U.S. flag

An official website of the United States government, Department of Justice.

Forming an Action-Research Team To Address Sexual Assault Cases

NCJ Number
249232
Date Published
January 2016
Agencies
NIJ
Publication Type
Technical Assistance, Report (Technical Assistance), Program/Project Evaluation, Program/Project Description, Instructional Material
Annotation
This instructional report reviews eight lessons learned about forming a team to conduct action research on how to address a backlog of untested sexual assault kits (SAKs), based on experiences of such a team formed to address this issue in Detroit, MI.
Abstract
First, addressing a SAK backlog requires a "champion (or champions)." Respected leaders must be committed to the cause, keeping key organizations and systems engaged in solving the problem, which resists quick, easy solutions. Second, forming a multidisciplinary team is important, but "building" a team is even more important. The results of the Detroit action-research project showed that years of poor systemic collaboration can contribute to the creation of a SAK backlog; therefore, allocating time to learn about the roles of each team member and the work of their organizations is critical. Third, a project coordinator is essential to the success of the project; this person is responsible for keeping the group on task, providing daily leadership, managing conflict, and sustaining team collaboration. Fourth, group facilitation has its challenges. A few roles that the group facilitator in an action research project can play are outlined. Fifth, specify who has decision- making authority. The team should clarify what decisions individual members can make and which of the team's decisions are binding or are merely advisory. Sixth, balance the workload, recognizing that new SAKs continue to come into the backlog. Some jurisdictions may be able to form cold case units that deal exclusively with older cases, while other units will manage the new cases. Seventh, prepare for change, since change is a constant factor faced by the team. Eighth, the action research model can be unclear to practitioners, who may not have participated in action-research projects. A listing of other brochures from the Detroit project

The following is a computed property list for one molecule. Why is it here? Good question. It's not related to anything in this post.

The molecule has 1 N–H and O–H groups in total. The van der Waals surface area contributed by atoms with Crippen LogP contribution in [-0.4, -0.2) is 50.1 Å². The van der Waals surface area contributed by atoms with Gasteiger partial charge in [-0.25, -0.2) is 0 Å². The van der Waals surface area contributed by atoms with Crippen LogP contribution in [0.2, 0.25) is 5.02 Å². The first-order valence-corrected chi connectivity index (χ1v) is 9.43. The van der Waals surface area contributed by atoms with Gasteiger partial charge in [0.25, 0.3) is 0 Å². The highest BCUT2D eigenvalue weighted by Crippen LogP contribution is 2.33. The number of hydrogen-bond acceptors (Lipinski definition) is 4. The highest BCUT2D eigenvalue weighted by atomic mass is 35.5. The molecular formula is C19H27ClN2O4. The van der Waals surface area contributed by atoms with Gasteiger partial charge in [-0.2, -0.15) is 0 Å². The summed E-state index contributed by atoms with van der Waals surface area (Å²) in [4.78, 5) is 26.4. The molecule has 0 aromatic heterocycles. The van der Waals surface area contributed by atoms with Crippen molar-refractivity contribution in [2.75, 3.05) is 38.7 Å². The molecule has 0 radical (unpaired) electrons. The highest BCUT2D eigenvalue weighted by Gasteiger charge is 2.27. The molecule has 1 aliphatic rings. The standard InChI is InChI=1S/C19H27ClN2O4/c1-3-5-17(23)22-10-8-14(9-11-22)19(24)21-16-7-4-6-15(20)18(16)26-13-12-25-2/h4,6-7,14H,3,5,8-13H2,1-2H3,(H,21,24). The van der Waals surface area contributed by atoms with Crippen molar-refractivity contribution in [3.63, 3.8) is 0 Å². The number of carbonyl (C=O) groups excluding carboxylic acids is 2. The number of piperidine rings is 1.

Date Created: March 16, 2016